A necessity and a meaningfulness, and also a contemporary need for a questioning of what the 3D printing of ceramics means, what is possible, what is advisable, where are the pitfalls, what novel objects and solutions does it allow, what novel formal expressions and relationships, etc, etc, etc, that can be understood, and discoursed with, in the varied and various objects presented at the 2023 Grassimesse by Berlin based designer Babette Wiezorek. Works that for all they exist as actual objects that can be used on a daily basis, also embody that important questioning of what 3D printing is, are objects seeking answers as much as being propositions, explanations, analyses. And objects which in their mix of the functional and the decorative, of the artistic and the utilitarian, help not only elucidate the opinion articulated by the Museum Angewandte Kunst Frankfurt’s curator Eva Linhart in context of the exhibition Craft is Cactus. The Collection from 1945 to Today, that craft “is a discipline that today is diffusely located between the purposelessness of fine arts on the one hand and the functional demands of design on the other”, but also allows for reflections on the question raised a few metres away from Babette’s stand by the project New Sources by Matthias Gschwendtner, on show in the Pfeilerhalle, as to whether a Walter Gropius’s focus on unifying art with first craft and then technology wasn’t misguided and if he shouldn’t instead have sought to unify craft and technology and ignored art. Which of course brings us back to a Wilhelm Wagenfeld who understood craft and technology as a unity. And two intertwined entities that we needed to protect from enslavement by economic interests with their dishonest invented traditions.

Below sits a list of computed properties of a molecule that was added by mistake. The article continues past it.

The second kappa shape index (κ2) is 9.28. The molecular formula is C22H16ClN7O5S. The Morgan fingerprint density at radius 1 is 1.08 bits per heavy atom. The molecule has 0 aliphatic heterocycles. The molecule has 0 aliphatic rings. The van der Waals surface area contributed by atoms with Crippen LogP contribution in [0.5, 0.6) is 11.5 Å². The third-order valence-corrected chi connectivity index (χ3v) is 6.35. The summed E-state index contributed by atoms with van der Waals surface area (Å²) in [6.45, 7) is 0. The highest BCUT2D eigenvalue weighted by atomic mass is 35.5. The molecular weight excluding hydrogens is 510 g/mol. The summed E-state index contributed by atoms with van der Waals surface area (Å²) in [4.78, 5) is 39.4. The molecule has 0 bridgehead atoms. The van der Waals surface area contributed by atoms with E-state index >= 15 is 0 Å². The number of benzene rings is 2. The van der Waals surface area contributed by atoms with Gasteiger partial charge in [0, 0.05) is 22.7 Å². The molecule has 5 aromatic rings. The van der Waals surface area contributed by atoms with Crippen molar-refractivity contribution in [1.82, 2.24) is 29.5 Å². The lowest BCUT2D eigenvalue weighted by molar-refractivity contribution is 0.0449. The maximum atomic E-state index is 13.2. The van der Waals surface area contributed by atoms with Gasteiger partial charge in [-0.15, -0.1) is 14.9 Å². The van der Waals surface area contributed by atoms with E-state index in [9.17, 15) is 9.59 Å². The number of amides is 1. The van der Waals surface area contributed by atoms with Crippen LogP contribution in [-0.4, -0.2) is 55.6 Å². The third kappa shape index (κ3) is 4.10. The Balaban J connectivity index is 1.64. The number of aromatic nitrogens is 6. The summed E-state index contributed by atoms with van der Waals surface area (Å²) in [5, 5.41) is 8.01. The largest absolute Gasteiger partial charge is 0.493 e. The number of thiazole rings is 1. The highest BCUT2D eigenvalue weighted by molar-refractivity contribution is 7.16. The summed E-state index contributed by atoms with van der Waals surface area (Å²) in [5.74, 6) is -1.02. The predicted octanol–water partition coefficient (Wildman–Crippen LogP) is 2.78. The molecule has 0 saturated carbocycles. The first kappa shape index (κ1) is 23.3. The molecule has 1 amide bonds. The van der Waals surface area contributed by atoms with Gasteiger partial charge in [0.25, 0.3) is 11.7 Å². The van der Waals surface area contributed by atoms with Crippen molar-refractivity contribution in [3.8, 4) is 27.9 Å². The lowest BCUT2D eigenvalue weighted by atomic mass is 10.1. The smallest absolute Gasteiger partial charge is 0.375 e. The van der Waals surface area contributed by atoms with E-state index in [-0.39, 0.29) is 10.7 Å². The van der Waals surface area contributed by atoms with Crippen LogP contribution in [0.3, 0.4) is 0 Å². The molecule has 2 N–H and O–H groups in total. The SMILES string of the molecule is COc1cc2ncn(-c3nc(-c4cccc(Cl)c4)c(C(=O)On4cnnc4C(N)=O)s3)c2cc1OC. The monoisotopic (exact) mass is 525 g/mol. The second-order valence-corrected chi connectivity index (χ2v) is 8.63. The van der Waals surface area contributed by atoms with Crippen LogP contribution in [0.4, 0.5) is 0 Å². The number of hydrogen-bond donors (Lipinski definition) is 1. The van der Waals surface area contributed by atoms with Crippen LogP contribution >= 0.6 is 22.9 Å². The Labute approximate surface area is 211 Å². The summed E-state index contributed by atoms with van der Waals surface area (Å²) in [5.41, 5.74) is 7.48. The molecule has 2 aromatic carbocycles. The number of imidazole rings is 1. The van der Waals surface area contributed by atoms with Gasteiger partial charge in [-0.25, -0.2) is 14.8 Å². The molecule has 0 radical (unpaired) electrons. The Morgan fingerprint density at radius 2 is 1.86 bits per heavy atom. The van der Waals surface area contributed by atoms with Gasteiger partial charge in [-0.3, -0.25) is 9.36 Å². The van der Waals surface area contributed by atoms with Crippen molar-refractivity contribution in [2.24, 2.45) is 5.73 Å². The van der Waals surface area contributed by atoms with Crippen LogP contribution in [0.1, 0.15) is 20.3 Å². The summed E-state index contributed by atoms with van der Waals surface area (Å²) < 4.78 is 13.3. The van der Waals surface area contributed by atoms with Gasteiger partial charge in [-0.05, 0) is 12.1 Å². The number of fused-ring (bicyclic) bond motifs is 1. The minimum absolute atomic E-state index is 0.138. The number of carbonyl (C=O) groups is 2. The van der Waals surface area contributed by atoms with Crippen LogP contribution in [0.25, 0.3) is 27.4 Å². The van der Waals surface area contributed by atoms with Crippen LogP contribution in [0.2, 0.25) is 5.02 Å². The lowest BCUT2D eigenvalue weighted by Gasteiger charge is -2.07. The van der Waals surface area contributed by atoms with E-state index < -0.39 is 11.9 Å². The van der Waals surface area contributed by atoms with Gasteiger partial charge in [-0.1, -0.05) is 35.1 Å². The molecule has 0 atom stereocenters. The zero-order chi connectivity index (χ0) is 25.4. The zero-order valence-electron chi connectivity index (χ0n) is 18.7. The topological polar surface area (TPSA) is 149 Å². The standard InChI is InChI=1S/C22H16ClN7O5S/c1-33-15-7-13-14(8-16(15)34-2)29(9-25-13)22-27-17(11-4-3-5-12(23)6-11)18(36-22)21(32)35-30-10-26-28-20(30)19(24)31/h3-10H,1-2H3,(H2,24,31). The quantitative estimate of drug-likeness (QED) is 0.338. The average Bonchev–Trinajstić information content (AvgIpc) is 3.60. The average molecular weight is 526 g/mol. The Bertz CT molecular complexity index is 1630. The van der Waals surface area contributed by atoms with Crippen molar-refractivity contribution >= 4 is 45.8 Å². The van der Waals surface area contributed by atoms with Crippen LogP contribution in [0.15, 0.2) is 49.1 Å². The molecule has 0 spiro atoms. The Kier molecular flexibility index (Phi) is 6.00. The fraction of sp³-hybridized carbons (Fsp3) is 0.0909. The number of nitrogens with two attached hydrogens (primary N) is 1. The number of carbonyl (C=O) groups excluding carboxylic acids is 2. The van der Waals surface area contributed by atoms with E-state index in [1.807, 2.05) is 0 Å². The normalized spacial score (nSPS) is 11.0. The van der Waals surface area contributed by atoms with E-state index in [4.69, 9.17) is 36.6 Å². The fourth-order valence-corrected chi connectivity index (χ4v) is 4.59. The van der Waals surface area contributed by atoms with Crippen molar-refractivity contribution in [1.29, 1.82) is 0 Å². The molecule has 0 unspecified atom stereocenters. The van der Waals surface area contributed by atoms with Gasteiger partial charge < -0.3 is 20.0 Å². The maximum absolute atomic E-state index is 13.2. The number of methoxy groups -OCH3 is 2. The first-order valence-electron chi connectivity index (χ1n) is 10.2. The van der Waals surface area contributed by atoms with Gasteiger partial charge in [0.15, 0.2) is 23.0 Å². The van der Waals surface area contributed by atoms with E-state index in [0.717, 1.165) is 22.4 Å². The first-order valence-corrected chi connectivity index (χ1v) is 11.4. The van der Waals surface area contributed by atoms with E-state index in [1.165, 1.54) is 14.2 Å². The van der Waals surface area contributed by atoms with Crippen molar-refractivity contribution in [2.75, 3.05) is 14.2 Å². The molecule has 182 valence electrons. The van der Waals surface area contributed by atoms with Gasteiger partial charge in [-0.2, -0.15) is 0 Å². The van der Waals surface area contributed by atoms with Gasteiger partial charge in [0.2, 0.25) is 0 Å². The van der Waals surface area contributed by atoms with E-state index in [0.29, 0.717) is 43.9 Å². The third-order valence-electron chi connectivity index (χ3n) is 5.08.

And objects which also allow for reflections on the borders between design and craft. Whereby we’d very much argue Babette’s work is craft, and that not least because its starting point is, in our interpretation and reading of the objects on show at the Grassimesse, the material; and certainly the development of the projects involves, is dependent on, a deep understanding of the material, its properties and which boundaries can be pushed when and where. Something that can also be understood in the Modul series by glassmaker Cornelius Réer on show in the floor above Babette’s ceramics and which are based on an understanding of how molten glass behaves in a variety of environments. An innate understanding of, and staring from the material, which for us, is one of those things separate craft from the more problem solving focus of design. Where Cornelius’s work was also about solving the problem of rising fuel costs.